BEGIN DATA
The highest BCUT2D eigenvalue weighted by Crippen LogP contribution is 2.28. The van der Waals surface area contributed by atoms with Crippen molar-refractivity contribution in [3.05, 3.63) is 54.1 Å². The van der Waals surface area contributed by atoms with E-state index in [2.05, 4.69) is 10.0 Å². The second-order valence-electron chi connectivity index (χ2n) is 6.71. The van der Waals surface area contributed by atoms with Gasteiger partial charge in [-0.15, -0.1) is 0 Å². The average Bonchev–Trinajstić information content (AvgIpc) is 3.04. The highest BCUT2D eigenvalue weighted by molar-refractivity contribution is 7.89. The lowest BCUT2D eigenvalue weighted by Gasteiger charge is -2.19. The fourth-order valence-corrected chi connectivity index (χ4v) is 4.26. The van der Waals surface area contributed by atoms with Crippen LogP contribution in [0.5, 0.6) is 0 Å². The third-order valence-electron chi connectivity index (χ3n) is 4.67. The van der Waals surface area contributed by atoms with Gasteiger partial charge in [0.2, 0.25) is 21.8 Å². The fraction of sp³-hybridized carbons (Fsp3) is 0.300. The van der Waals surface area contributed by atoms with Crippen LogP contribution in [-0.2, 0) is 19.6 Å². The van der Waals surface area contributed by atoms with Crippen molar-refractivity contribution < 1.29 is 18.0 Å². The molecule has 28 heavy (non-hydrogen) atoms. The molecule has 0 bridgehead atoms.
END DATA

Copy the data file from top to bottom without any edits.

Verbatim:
The highest BCUT2D eigenvalue weighted by Crippen LogP contribution is 2.28. The van der Waals surface area contributed by atoms with Crippen molar-refractivity contribution in [3.05, 3.63) is 54.1 Å². The van der Waals surface area contributed by atoms with E-state index in [2.05, 4.69) is 10.0 Å². The second-order valence-electron chi connectivity index (χ2n) is 6.71. The van der Waals surface area contributed by atoms with Gasteiger partial charge in [-0.15, -0.1) is 0 Å². The average Bonchev–Trinajstić information content (AvgIpc) is 3.04. The highest BCUT2D eigenvalue weighted by molar-refractivity contribution is 7.89. The lowest BCUT2D eigenvalue weighted by Gasteiger charge is -2.19. The fourth-order valence-corrected chi connectivity index (χ4v) is 4.26. The van der Waals surface area contributed by atoms with Crippen LogP contribution in [0.5, 0.6) is 0 Å². The third-order valence-electron chi connectivity index (χ3n) is 4.67. The van der Waals surface area contributed by atoms with Gasteiger partial charge in [0.2, 0.25) is 21.8 Å². The fraction of sp³-hybridized carbons (Fsp3) is 0.300. The van der Waals surface area contributed by atoms with Crippen LogP contribution in [-0.2, 0) is 19.6 Å². The van der Waals surface area contributed by atoms with Crippen molar-refractivity contribution < 1.29 is 18.0 Å². The molecule has 28 heavy (non-hydrogen) atoms. The molecule has 0 bridgehead atoms.